Watershed is a presentation of bio-regional art grounded in the artist’s immediate environment. The first development in the Ghost Passages of the McKenzie Shipyard series, these images are taken by McMenemy and transformed into visual references of a once thriving environment. Bolts of bright color have been inserted into each vignette, reviving it with a second life – another chance to have meaning and purpose. These spaces that would otherwise be overlooked in their original state are restored and retold.
The vibrancy of these colors represents a residual energy left behind in the space. Loosely laid on top of a muted and faded backdrop, this contrast illustrates the push and pull between what the shipyard once was and the desolate landscape it is today. In some cases, the technicolor seems to drip off the painting – clinging desperately to rusted and broken walls.
McMenemy describes her experience and documentation of the area as haunting but hopeful. “I could tell that the industry struggled with the changing of times. Repairs were neglected, the methods seemed antiquated and yet I could feel the passage of people that have come through here. I could see their struggle and their strength; their ability to hold themselves above the water when life became challenging.”
The stories of the shipyards are salvaged in McMenemy’s work, their energy resonates through the pieces. An energy that is not without tension and anxiety, however as upon closer reflection, the brightly colored segments juxtapose the serene backgrounds upon which they integrated. A deep crimson red ominously spills across the sky in Shipyard #1. The same red appears on a door in Shipyard #7, beckoning to be opened. The color transcends the panel's surface and serves as a memento for an industry that birthed a community.
McMenemy unearths these stories from the ruins in order to show that the past shapes our current collective identity. Their legacy lives on in the artwork.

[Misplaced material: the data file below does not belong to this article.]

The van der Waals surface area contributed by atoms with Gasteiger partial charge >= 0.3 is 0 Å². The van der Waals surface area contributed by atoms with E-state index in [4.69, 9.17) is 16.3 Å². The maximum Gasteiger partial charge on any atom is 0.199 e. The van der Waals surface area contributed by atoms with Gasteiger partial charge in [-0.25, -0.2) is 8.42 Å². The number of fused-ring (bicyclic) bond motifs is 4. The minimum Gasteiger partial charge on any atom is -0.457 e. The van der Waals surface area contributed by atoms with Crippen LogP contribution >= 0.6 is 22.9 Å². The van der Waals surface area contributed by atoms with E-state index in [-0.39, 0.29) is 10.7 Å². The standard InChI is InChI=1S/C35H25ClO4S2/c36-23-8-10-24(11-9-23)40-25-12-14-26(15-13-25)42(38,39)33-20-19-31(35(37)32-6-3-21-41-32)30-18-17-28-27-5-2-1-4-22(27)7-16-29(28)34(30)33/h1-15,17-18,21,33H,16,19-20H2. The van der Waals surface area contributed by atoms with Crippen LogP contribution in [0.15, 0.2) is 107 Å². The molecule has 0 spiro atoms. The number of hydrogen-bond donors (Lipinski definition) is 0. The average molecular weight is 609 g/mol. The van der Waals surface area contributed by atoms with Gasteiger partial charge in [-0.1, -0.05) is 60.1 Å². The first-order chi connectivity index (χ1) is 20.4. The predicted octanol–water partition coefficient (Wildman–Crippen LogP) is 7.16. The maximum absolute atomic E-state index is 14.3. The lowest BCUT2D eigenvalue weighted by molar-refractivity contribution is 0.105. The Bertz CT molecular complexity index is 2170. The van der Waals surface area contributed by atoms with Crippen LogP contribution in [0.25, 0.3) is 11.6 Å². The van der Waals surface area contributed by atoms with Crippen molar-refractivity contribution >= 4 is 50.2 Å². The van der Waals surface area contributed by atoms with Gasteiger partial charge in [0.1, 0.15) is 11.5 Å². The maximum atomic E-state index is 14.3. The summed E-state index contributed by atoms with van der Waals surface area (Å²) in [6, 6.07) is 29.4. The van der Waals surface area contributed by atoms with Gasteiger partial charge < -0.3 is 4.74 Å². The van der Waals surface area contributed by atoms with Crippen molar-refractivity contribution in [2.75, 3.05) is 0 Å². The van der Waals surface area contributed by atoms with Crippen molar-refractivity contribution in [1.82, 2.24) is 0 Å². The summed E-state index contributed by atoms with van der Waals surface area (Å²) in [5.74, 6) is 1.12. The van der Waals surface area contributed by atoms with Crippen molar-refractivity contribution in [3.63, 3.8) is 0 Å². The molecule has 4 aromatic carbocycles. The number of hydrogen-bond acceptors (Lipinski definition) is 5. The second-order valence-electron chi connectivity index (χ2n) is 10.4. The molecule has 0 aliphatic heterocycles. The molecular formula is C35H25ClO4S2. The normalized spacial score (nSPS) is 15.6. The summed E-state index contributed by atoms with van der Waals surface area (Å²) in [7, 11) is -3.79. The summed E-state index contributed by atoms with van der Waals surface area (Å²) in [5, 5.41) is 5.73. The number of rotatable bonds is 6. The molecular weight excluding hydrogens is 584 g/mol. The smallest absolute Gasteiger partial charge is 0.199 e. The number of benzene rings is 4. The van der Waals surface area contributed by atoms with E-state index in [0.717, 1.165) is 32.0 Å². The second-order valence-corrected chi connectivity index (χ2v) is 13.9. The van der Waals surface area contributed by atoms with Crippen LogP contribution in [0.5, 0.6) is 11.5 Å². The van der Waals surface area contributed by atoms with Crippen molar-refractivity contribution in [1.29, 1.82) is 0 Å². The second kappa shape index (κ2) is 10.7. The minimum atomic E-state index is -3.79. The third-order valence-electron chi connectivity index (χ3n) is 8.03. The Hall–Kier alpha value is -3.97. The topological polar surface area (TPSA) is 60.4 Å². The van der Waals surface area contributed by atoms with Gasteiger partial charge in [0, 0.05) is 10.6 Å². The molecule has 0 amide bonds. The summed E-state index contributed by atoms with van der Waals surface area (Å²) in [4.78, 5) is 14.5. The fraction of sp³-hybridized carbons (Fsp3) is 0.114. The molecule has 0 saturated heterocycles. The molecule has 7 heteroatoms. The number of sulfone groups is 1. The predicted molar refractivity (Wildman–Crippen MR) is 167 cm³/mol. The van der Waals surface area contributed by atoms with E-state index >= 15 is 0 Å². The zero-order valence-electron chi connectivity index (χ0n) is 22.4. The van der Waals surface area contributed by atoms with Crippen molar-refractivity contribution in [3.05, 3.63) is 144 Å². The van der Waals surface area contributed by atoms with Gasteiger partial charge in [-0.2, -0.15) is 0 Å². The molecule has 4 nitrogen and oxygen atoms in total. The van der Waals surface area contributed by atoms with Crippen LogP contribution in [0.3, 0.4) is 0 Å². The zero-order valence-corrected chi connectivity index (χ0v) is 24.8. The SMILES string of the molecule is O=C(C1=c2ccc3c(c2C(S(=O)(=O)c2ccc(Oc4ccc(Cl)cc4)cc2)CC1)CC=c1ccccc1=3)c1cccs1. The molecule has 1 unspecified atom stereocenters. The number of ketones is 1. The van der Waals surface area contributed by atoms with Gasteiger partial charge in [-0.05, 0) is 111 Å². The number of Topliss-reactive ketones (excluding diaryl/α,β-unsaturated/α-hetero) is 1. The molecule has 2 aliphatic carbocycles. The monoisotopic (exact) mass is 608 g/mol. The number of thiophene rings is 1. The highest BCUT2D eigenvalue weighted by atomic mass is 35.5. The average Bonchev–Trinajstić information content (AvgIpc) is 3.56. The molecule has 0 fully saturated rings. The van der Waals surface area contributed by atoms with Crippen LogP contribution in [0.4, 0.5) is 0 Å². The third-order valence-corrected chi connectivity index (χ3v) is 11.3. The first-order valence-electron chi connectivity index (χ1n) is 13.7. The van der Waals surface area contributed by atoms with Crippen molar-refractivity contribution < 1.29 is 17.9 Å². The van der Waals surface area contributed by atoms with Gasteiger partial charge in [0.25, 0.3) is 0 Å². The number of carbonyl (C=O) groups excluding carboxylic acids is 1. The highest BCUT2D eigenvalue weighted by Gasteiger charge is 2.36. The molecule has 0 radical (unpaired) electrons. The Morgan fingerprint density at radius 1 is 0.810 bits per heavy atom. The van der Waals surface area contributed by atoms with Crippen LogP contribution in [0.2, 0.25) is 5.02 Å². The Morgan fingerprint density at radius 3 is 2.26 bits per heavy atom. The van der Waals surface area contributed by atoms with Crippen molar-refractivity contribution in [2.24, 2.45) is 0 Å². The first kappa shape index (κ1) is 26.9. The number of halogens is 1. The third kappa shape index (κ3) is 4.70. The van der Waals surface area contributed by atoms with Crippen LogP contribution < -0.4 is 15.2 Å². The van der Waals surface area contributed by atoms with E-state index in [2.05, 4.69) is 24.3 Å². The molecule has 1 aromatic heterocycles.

1992 Queen’s University, BA, Film Studies
2018 Songs of the Smoke, South Main Gallery, Vancouver, BC
2016 Ghost Passages of the McKenzie Shipyards, Vancouver Maritime Museum, Vancouver, BC
2016 Arts in View, Blueshore Financial, North Vancouver, BC
2015 Arts in View, Blueshore Financial, North Vancouver, BC
2013 Drive By, Tartooful Gallery, North Vancouver, BC
2017 Parker Art Salon, Vancouver, BC
2017 Winter Showcase, South Main Gallery, Vancouver, BC
2016 Eastside Culture Crawl, Vancouver, BC
2012 Fire, Kay Meek Centre, West Vancouver, BC
2011 The Space In Between, Atta Glanz Productions &
Emmanuelle Renard, Vancouver, BC
2012–2014 Artist in Residence, Four Seasons, Vancouver, BC
2011–2013 Art Teacher, Coast Resource Centre, Vancouver, BC
2011 Artist in Residence, Artemis Gallery, Deep Cove, BC
Tracy McMenemy is a mixed media artist, working to blur the line between photography and painting. Her work introduces an ongoing conversation between the two mediums, presenting their distinctions and similarities in innovative ways.
At first glance, one cannot grasp what processes, materials and techniques McMenemy uses in her work. It is this uncertainty in the viewer that the artist attempts to capture with her distinct style across her various bodies of work.
“Photographs absorb, while paintings produce. My photographs absorb the detail, while my paintings produce an abstraction. By pushing these realities together within the same frame, I attempt to create a powerful tension between the two.” The materiality of photography is heightened with McMenemy’s treatment of the photograph. Transferring the image onto a readymade surface, she begins this painstaking process by first removing the photographic paper using steel wool – strategically leaving behind selections of the paper to create a variance in texture.
Painting, drawing, and ink are then applied with the same mark making techniques practiced in traditional painting. As a young girl, McMenemy embraced the green rolling hills of Northern Ireland, the dense forests of England and the lakeside habitat of Ontario, Canada. Although her relationships with family and friends were severed migrating from country to country, her connection to place gave her a sense of belonging. These early years were instrumental in forming the artist she is today, fueling her love and attraction to the natural landscape. McMenemy has a variety of private and corporate collectors in Toronto, Los Angeles, New York, Belfast, and Vancouver. She currently splits her time between her studio in Vancouver and her mountain home on the coast of North Vancouver.